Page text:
Internet Fragmentation > Turkey’s ‘Censorship Law’

A Backdoor for Law Enforcement Can Let the Bad Guys in Too

Region: Europe
Threat type: Blocking Security Technologies
Last updated: 1 December 2023

Turkey threatens its own security by requiring user data on encrypted platforms.

In October 2022, the Turkish legislature passed new legislation that amends several existing laws–including the Internet Law, the Press Law and the Turkish Penal Code. This new law–dubbed the ‘censorship law’–expands the scope of the Internet Law, the Press Law and the Turkish Penal Code to cover Internet-based services, that include email, streaming, and messaging services. In common parlance, they are referred to as ‘OTT services’.

One of the most troubling new requirements introduced through this law is a requirement for Internet-based services to remove online content and disclose user data to the government. There is also secondary legislation, which is used as a way to interpret and implement this law. If providers are required to disclose users’ messages on end-to-end encrypted services, such services will need to build vulnerabilities into their systems, in order to decrypt what should be private traffic and messages. This law could force them to undermine the security of their users in order to comply.

This means that service providers would have to make an impossible choice: should they undermine their users’ security and privacy, or leave the Turkish market? Some services would choose to leave, rather than break end-to-end encryption on their platforms. They might even geo-block Turkish users from accessing their services.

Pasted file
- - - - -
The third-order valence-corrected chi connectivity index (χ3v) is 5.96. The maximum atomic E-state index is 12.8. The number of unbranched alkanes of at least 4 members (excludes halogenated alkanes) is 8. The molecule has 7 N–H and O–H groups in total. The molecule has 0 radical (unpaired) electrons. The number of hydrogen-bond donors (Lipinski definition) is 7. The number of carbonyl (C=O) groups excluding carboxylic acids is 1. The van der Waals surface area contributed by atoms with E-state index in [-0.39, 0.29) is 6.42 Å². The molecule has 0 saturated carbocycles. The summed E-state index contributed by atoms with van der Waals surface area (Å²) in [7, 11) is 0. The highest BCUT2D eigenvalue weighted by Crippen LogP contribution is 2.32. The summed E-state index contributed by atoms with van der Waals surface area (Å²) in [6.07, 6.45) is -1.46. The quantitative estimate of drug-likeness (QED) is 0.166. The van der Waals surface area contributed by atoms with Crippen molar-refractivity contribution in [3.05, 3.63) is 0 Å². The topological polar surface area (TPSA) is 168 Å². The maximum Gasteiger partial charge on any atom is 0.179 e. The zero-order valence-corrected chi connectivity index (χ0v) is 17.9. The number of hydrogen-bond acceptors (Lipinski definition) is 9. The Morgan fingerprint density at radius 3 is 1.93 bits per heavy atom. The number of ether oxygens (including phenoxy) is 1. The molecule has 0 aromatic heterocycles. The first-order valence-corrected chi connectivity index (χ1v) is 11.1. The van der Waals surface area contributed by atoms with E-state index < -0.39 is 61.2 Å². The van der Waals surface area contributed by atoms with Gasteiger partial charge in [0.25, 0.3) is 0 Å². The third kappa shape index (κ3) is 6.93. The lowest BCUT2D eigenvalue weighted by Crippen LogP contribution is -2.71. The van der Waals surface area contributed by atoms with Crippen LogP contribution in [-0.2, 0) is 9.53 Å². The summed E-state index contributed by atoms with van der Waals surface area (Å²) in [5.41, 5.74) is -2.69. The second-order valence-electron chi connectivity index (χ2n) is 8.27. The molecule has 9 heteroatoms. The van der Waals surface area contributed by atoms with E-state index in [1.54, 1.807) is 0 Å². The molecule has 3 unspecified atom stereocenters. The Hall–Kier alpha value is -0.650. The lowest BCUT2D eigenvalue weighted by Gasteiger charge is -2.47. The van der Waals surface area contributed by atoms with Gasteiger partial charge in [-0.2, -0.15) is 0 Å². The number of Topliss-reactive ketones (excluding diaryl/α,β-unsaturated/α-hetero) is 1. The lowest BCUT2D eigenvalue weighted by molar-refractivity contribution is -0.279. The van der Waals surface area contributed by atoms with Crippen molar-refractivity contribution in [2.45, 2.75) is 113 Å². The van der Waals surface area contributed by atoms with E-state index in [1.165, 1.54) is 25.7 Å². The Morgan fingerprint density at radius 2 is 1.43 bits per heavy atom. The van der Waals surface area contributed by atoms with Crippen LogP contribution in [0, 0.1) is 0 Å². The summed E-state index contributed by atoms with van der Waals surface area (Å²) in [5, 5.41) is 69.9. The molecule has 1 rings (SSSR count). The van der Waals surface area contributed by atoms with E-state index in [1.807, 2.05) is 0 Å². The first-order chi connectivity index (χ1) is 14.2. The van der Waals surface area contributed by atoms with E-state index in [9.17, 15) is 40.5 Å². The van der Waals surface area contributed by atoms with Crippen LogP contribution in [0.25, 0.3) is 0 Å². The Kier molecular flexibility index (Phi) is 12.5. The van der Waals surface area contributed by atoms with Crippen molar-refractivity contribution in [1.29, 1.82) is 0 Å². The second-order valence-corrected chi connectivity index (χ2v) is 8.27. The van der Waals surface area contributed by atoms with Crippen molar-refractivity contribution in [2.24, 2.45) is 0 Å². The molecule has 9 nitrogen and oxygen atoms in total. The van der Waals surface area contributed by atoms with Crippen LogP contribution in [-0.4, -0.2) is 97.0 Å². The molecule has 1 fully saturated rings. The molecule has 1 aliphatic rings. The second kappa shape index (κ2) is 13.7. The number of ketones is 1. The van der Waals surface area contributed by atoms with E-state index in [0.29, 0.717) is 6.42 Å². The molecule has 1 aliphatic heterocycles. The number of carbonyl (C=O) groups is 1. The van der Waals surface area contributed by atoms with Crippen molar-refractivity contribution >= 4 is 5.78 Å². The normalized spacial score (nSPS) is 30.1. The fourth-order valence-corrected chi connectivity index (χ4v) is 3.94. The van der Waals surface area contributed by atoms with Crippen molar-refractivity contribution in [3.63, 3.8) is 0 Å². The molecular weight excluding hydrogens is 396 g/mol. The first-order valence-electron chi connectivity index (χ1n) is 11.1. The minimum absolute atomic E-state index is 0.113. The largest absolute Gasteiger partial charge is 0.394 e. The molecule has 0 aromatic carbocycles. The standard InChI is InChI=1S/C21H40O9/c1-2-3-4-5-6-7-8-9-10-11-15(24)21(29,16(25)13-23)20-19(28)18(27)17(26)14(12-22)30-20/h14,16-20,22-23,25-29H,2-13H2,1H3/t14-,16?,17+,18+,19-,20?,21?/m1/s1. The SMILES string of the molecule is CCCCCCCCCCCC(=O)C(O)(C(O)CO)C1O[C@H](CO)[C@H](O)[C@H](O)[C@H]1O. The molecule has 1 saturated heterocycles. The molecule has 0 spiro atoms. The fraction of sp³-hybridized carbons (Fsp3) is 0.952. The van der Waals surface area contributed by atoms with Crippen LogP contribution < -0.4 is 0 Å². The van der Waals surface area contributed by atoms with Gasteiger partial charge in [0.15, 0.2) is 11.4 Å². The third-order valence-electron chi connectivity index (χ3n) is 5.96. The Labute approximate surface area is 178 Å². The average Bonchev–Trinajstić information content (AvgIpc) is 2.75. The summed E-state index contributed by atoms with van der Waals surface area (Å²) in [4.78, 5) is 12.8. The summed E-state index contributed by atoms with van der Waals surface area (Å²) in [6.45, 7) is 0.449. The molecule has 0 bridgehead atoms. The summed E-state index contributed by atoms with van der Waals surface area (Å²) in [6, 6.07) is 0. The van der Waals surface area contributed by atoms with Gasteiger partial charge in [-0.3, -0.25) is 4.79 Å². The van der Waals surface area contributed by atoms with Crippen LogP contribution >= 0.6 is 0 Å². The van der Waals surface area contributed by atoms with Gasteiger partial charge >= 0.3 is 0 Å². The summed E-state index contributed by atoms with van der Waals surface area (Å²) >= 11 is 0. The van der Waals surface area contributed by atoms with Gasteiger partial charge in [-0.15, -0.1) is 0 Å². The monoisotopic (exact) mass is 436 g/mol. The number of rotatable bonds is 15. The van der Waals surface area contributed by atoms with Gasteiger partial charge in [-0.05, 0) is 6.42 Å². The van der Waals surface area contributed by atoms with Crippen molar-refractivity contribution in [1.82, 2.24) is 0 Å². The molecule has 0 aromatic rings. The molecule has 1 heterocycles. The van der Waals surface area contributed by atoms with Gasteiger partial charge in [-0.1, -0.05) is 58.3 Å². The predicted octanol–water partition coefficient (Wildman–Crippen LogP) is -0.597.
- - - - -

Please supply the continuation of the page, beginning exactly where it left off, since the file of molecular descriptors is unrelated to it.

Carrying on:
The result would be that only less-secure services would be available to users in Turkey, and the privacy and security of those users would be undermined. They would not have a secure and encrypted option to choose. This would put marginalized users and communities at even greater risk, since they have an added reliance on secure and private communications. This could lead to self-censorship or even put people at risk of physical violence.


The law was passed in October 2022 in the Grand National Assembly of Turkey. The Information and Communication Technologies Authority (BTK, in Turkish: Bilgi Teknolojileri ve İletişim Kurumu) is now tasked with drafting this secondary legislation that would actually implement the new amendments that are part of this law. If they try to implement the surveillance and content disclosure requirements for Internet-based services, this could undermine the use of key cybersecurity tools. Without strong end-to-end encryption, users of these services would be less protected, if the services don’t leave Turkey entirely.

Our Position

Strong end-to-end encryption is vital to Turkey’s economic and security success. Any secondary legislation must be drafted in consultation with all stakeholders, including civil society, and must ensure that secure and private communications are not undermined, including end-to-end encryption.

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Talking Points

  • End-to-end encryption is the strongest form of encryption available, and ensures our safety, security, and privacy.
  • Turkey’s recent amendment package compels Internet-based service providers including email and messaging that provide end-to-end encryption to undermine security for their users and disclose user data to the Turkish government.
  • There is no way for only the government to have access to encrypted data–this vulnerability in the technology gives bad actors a chance to gain access too.
  • It may be the case that end-to-end encrypted services leave the Turkish market, leaving only less-secure services available to users in the country. They would not have a secure and encrypted option to choose. This would put marginalized users and communities at even greater risk.